The next day we went to Tony's bikeshop in Puerto Progeso on the coast. A slightly smaller shop than in Ticul but just as many, if not more, parts in stock. The shop had only opened 6 months ago, but was already doing a lot of business. Italika is the main brand here as unlike many other brands, Italika spare parts are readily available. Looking around me I see all kinds of unknown brands to me, a reminder that we are yet on another continent. I had for instance never heard of motorcycle tyres made in Brasil.

Puerto Progreso is a nice coastal town. Clearly geared for tourism but not in a nasty tacky way. We had breakfast/lunch at one of the oldest restaurants in town and then went to the beach. It was blowing a gale. Sandblasting our skin and cameras wasn't high on the wish list and we therefore left it at driving past and having a look from behind the windows. We also visited the ruins at Dzibilchaltún, which means 'the place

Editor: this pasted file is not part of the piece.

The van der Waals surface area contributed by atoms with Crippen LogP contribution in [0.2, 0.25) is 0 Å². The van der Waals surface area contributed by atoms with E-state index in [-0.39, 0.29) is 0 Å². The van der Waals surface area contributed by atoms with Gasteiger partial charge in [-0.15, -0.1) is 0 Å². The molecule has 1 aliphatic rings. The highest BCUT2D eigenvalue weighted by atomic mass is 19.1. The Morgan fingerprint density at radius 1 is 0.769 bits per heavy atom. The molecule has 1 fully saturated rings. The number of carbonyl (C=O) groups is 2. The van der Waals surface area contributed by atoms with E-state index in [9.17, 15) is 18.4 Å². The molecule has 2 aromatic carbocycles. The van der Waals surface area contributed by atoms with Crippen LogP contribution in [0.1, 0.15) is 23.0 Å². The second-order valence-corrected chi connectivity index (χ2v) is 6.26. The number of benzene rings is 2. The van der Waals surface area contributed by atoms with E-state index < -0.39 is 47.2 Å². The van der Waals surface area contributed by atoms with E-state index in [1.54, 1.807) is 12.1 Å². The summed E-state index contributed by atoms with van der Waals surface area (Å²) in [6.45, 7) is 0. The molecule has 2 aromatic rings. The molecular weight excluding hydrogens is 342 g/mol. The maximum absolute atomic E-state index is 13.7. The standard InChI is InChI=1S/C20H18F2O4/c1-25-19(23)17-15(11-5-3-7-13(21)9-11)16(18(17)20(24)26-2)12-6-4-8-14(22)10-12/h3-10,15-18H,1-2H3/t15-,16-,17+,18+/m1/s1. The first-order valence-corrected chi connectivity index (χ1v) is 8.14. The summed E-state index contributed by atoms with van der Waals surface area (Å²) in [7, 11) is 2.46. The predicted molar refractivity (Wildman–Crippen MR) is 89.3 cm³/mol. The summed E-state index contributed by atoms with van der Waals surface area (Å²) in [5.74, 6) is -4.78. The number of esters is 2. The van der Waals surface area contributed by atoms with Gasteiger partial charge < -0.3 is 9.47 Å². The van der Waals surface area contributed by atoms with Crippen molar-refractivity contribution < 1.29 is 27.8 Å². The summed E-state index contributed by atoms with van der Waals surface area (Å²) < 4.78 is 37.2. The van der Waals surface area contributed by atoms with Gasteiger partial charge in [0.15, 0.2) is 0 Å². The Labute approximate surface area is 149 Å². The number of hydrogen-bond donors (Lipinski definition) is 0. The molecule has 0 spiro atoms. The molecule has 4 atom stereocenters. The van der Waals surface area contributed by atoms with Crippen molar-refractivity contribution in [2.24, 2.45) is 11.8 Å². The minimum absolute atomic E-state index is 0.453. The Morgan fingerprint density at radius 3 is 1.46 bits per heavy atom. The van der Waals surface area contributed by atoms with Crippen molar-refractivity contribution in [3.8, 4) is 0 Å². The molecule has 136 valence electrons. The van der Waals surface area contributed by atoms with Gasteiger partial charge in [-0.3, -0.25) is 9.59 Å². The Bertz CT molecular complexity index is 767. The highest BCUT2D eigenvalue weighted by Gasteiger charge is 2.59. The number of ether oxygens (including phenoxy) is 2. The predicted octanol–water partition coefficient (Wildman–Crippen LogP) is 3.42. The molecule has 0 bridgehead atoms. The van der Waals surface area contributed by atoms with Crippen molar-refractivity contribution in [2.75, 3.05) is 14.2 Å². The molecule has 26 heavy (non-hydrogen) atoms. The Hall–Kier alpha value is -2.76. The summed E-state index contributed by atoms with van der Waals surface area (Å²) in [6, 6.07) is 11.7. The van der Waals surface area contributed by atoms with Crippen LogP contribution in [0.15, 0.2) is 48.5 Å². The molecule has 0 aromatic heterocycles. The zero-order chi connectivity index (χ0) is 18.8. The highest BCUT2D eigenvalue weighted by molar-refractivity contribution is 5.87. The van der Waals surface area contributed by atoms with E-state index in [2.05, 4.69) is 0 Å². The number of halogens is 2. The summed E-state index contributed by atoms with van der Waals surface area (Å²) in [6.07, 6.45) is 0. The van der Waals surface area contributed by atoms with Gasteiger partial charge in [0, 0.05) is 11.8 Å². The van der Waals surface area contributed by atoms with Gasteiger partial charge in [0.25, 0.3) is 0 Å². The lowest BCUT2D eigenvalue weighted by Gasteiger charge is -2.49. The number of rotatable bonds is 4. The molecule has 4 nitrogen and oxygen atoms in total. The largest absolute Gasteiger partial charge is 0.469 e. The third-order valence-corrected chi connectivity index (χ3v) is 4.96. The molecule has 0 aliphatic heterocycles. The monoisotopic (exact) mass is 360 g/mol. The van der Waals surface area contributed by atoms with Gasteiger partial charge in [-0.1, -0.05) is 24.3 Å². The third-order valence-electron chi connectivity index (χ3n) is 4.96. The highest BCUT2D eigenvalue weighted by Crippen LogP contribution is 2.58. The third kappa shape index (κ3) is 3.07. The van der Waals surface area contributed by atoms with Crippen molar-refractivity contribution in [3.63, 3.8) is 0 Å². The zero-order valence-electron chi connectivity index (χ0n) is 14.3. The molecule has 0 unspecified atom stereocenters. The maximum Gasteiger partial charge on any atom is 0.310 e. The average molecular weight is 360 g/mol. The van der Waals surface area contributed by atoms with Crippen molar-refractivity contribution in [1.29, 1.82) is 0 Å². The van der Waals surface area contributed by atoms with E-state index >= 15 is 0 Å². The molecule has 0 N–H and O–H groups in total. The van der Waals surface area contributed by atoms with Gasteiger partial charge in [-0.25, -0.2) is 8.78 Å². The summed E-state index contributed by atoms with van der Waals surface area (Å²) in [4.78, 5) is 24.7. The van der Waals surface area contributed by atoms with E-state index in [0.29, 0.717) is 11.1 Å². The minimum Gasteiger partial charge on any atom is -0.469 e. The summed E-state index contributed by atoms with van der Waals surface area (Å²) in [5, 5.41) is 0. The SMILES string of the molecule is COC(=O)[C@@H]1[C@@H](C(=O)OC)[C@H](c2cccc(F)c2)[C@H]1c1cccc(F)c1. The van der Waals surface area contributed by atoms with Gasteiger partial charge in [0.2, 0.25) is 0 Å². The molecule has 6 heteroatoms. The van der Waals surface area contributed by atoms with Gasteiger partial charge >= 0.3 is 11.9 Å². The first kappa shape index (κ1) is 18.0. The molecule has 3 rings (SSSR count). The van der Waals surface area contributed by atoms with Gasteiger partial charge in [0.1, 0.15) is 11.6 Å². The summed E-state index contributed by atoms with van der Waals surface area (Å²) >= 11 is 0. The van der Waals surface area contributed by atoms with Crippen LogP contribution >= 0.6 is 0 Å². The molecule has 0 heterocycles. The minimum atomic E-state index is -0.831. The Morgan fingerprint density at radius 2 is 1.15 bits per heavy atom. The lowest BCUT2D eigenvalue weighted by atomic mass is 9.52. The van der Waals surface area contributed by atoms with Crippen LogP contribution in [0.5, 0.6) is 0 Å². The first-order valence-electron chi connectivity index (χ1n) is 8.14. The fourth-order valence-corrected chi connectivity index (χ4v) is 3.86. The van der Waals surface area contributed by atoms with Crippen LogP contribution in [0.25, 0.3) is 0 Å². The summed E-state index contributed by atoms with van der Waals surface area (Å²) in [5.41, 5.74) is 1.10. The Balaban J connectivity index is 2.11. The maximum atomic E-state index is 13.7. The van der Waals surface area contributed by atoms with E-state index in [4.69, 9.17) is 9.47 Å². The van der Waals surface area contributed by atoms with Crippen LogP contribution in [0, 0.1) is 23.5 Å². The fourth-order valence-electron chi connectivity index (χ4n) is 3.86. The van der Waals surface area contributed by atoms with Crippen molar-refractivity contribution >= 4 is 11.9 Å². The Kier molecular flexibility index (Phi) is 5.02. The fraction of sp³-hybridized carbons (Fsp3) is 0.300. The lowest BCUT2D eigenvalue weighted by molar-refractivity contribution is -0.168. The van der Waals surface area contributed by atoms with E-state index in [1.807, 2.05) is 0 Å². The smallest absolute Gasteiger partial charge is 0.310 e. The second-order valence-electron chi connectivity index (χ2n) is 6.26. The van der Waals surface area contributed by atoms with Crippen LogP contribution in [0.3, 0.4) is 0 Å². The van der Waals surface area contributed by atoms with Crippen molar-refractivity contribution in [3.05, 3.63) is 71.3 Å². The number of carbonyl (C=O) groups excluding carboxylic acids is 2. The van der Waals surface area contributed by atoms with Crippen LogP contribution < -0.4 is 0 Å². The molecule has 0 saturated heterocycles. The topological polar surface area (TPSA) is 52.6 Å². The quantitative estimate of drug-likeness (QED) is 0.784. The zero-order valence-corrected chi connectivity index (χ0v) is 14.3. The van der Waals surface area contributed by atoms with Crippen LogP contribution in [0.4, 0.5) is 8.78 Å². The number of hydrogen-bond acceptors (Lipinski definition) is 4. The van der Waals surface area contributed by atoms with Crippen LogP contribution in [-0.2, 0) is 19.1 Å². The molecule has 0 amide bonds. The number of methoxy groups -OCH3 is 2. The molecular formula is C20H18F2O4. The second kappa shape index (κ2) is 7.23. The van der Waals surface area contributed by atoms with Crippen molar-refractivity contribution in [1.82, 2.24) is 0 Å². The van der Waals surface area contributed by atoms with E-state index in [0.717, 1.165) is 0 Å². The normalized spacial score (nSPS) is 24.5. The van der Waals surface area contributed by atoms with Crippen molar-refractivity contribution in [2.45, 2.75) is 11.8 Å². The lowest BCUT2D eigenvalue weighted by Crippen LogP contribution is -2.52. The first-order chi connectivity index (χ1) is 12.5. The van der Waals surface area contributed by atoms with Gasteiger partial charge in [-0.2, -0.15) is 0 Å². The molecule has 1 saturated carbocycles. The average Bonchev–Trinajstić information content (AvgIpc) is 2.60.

where there is writing on the stones' and is located between Puerto Progreso and Merida. They were discovered in 1941, but date from the pre-classic period. Like many ruins, they suffered from 'The Conquest' but are well worth a visit. They also have some unique features. Each year at dawn on March 21 the sun shines directly through the doorway of the 'Temple of the 7 Dolls' named after an offering of 7 figurines which were found in the temple. The Maya museum at Dzibilchaltún is closed every Monday, but luckily not the Maya Museum in Merida!

Ever since I was a young lad, museums have given me somewhat of a mixed feeling. Most museums are, lets face it, boring. Art museums tend to show miserable blotches of paint on a piece of paper stuck to a wall in an expensive frame. Quite a few museums also tend to have the architecture of a cardboard box with complementing boring white interior walls.